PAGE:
I will clarify my earnings, my last full tax year in flagler was 2011, I made $27,000 as a heavy equipment operator. 2012 was a transition year since I left in the middle of the year. 2013 full year back up north my earnings will be $60,000. This why I left, so I can build on my retirement have equity in my new house I am building. No water bill that starts at $60 a month before I turn the water on. No red light camera’s, cheaper auto insurance rates, better healthcare, cheaper home owners insurance, when was the last time anyone in Florida paid $500 a year for homeowners insurance? I live in a relative crime free town, house break ins are rare, no murders, no robberies, no rapes, no gangs, why because the town has very little section 8 housing, very few minorities, of those minorities they are hard working contributing to the system. I don’t miss Flagler at all, I do miss the friends I had made during the years down there. I will come back to visit but not to stay.

  2. Holler says:

    I moved out earlier this year after the town was smothered with Red Light Cameras!

  3. Sandra Sites says:

    And to add insult to injury, Governor Scott is completely uninterested in the continuing problems with the “new” unemployment assistance website (excuse me, that is now called REemployment assistance). Rolled out October 15th of this year, more and more people are unable to log on, apply, speak to anyone in customer support or get any information on what is going on with the new website. Governor Scott gives the recorded response of “my interest is in getting more people in jobs”, YES – BUT the people who need help NOW are those who are out of work and depend on the nominal help offered by unemployment benefits to get them through until a job is obtained! I’ve spoken to people at the jobs center who haven’t received any money for over 8 weeks, with no other resources. I am at 4 weeks with no benefits myself, but am lucky to have other resources.. The staff at the Flagler One Stop Job Center are trying their best to help educate the unemployed who go there, develop resumes, fill out applications, interview, etc., and also try to assist in navigating the unemployment website, but they are at a loss as what is being done to fix it.

  4. Genie says:

    Flagler county is the problem and always has been. So is the city of Palm Coast. BOTH are not business friendly. Stop blaming the state.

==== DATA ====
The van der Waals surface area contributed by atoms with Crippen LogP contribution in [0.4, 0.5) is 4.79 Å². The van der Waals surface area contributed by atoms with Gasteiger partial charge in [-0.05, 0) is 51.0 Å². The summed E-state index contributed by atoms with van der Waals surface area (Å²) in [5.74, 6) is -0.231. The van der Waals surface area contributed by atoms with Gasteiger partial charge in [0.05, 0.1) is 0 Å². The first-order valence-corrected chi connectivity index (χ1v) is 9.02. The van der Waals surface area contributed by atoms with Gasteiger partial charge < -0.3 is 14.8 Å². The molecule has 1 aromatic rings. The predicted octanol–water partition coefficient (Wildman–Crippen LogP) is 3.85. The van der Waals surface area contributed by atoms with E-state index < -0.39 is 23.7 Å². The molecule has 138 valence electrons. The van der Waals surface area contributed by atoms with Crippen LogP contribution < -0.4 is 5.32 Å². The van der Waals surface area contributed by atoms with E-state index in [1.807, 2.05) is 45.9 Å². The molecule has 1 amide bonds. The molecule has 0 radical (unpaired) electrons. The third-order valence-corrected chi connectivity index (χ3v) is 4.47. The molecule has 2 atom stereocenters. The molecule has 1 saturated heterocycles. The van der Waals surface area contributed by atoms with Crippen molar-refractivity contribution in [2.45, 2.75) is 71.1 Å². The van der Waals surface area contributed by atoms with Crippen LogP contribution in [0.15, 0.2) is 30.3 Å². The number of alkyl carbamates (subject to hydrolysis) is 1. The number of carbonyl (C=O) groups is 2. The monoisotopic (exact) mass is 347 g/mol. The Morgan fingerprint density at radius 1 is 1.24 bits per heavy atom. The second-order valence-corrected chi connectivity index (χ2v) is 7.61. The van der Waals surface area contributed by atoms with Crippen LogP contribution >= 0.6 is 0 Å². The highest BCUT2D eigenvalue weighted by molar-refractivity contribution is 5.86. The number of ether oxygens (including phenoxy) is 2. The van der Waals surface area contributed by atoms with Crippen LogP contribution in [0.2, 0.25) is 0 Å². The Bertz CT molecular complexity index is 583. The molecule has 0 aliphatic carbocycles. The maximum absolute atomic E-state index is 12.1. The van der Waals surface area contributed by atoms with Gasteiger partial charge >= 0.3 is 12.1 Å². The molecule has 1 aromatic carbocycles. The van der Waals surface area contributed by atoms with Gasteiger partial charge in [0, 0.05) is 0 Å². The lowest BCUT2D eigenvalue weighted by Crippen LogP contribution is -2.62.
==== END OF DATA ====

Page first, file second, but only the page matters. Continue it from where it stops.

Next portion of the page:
5. Red says:

    First of all Palm Coast is a town that was originally developed for a retirement age of people that have money and dont need to work or people that have a ample enough income to live here. The town is now being invaded by younger generation that have no morals or ethics. So, if crime is picking up it is because it is the class of people that are moving here Laws are laws! If you run red lights you get a ticket….so, stop running red lights! You got the ticket all on your own the cameras didn’t do it to you! Start teaching your children right from wrong and stop blaming the City and County for their degenerate behavior! If you live in a home that you can’t afford the mortgage or rent, apparently your salary is not ample enough to support you in this area. This town does its best to keep the landscaping and roads in good shape, there are those of you who continue to trash the streets. I see it every day! Garbage thrown out of your windows and not to mention your yards looking terribly unkept and cared for….just pure trashy behavior! I am sick to death of hearing the constant griping about Palm Coast and Flagler County. So, please do leave and move back to where ever you are happy and can afford to live and leave us that are happy here and can afford to live here (because we have worked towards being able to) in peace!

  6. Red says:

    First of all Palm Coast is a town that was originally developed for a retirement age of people that have money and dont need to work or people that have a ample enough income to live here. The town is now being invaded by younger generation that have no morals or ethics. So, if crime is picking up it is because it is the class of people that are moving here. Laws are laws! If you run red lights you get a ticket….so, stop running red lights! You got the ticket all on your own the cameras didn’t do it to you! Start teaching your children right from wrong and stop blaming the City and County for their degenerate behavior! If you live in a home that you can’t afford the mortgage or rent, apparently your salary is not ample enough to support you in this area. This town does its best to keep the landscaping and roads in good shape, there are those of you who continue to trash the streets. I see it every day! Garbage thrown out of your windows and not to mention your yards looking terribly unkept and cared for….just pure trashy behavior! I am sick to death of hearing the constant griping about Palm Coast and Flagler County. So, please do leave and move back to where ever you are happy and can afford to live and leave us that are happy here and can afford to live here (because we have worked towards being able to) in peace!